I have the habit of referring to things I love as a “day at the beach”—everything from pumpkin muffins and steaming bread pudding to George Clooney and long foot rubs. But the truth is that there is nothing as glorious as an actual day at the beach.
We just returned from a week at the coast; it was the first time that our three daughters were balanced by three male significant others—the first time in 20+ years of beach trips that my husband wasn’t drowning in a sea of estrogen all alone. Given everything going on right now, it was a break we all needed. Of course, when we planned the trip back in March—checked eight peoples’ schedules, located a place large enough—we just knew that COVID would be over by mid-July. We never anticipated we would still be in the midst of the pandemic, still working from home.
Ever since we’ve been a family, our annual summer beach week has been a sacred tradition. How things have changed: Juice boxes have segued to Hydro flasks, goldfish packets to Charcuterie boards. But the ocean’s impact on us remains: Once we’re close enough to smell the sea breeze, our pulses slow and time is suspended. When our feet hit the sand and we hear the Gulf, layers of anxiety and pressure fall from us like the waves washing over the shore. As the mother of young children, our beach trip always offered me a change of perspective, endless ways to entertain the children, time together immune to work and school schedules. As the mother of grown children, a beach week now offers me something different: precious time together when for seven days and seven nights I know where and how each child is. FaceTime, as marvelous an invention as it is, is no substitute for long walks on the beach with the people who mean everything to you.
For me, there is something intangibly powerful about the draw of the ocean—its ability to cleanse me from the worries of the day and restore my faith in the world. Perhaps it’s because when I gaze at the ocean, I feel infinitesimal against it. Ironically, unlike other factors in my life which overpower me, the ocean’s vigor comforts me. I am soothed in the knowledge that the oceans have a rhythm that diminishes the world’s troubles. Waves roll in and out regardless of our ability to ride them. Right now, I need to believe in something bigger than myself.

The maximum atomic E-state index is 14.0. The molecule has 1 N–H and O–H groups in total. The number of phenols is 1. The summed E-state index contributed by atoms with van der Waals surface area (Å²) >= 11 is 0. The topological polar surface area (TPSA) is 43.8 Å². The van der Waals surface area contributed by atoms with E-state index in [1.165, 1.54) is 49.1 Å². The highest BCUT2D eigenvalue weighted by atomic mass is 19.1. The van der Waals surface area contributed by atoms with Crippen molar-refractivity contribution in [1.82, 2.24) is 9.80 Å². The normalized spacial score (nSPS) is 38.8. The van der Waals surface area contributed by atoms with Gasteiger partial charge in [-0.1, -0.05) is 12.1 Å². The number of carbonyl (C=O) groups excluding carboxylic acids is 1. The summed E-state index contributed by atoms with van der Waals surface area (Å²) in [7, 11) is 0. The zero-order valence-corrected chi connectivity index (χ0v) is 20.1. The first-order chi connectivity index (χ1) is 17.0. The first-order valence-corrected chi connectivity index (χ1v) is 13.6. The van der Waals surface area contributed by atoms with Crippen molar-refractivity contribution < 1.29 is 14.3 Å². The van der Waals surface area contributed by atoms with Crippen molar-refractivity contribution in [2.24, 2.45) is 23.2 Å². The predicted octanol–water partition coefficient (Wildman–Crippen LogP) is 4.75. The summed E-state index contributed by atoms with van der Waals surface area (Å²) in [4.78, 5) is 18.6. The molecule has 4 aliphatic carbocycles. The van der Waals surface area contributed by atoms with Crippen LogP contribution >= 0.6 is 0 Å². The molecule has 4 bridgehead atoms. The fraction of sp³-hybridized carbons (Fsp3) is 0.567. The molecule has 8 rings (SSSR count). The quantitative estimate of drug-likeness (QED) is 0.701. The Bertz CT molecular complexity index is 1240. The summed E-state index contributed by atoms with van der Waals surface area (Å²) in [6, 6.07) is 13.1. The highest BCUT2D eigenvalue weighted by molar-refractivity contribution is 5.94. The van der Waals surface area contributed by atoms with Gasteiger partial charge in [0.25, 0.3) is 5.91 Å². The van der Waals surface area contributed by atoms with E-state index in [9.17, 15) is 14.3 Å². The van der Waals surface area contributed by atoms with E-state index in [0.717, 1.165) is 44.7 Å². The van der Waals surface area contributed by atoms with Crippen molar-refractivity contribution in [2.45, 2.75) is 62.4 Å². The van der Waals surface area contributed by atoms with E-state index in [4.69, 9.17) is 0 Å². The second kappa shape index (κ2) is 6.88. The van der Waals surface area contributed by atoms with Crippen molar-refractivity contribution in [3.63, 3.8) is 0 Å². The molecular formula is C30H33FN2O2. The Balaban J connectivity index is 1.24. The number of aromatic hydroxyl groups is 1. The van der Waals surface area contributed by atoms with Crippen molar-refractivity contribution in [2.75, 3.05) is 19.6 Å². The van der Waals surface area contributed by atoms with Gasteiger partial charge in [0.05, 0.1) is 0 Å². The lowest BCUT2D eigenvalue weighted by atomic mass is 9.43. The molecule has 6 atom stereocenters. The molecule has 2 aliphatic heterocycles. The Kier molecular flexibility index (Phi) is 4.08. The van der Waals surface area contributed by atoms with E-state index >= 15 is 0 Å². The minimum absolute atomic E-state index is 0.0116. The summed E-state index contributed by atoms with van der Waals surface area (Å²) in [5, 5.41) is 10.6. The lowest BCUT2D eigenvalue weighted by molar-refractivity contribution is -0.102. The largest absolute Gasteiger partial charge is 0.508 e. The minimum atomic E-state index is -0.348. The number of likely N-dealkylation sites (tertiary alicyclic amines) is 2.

One day this week we arose to an intense thunderstorm. We rode it out, occupying ourselves with books and games and mind-numbing television. We waited, hopes high that the day would turn around, and it did. Around one in the afternoon, the sun broke through and we hurried down to the beach. The rains had cooled the sand and the strong breeze made it an ideal temperature. It turned into the perfect day at the beach.
Somehow, thankfully, for 99% of the week, peace and harmony reigned over our eclectic household. At one point during a game, I was able to step outside of myself for a moment and examine my grown children and the people they love, and I liked what I saw. Like us, these three brown headed girls are flawed—but yet I can sense their sure-footedness as they embark on the long paths life holds for them. With us, or without us, they have become people you’d want to know. I look back at pictures from beach trips when the girls were little; I remember worrying then about how their educations would fare, whether they’d survive heartbreaks, whether we were endowing them with the confidence to create their own happiness. Now I know.
One new thought, dazzling in its clarity, occurred to me this trip. It dawned on me during a day when the men were all golfing and we girls were all together. The thought was this: that after all is said and done, I missed my one—the one person with whom I built this life, who gave me these rowdy, joyous, imperfectly perfect daughters. I realized what perhaps I had not articulated to myself before: that although times when our family reunites are such gifts, at the end of the day—of every day—I am happy to have my one person who knows my thoughts before I say them, who can communicate with just a glance, and with whom I do the daily dance of life. Before the girls, there was him, and together we are enough. Every year it has been our tradition to stroll the beach and make predictions about what the coming year will hold, big and small. This year we didn’t do that; perhaps we have both come to the age where we are past the point of wondering and making predictions. Maybe we both instinctively know there will be storms to weather— and that, together, the sun will always break through the clouds. Possibly we have learned to live in the present.
Tomorrow we all return to our work, our routines. But somewhere, rains are pelting the starched white sand, and as surely as the majestic oceans roar and relax, the skies will clear. For all of us, waiting for us, sustaining us, there will be that perfect day at the beach… if only in our hearts. Keep the faith.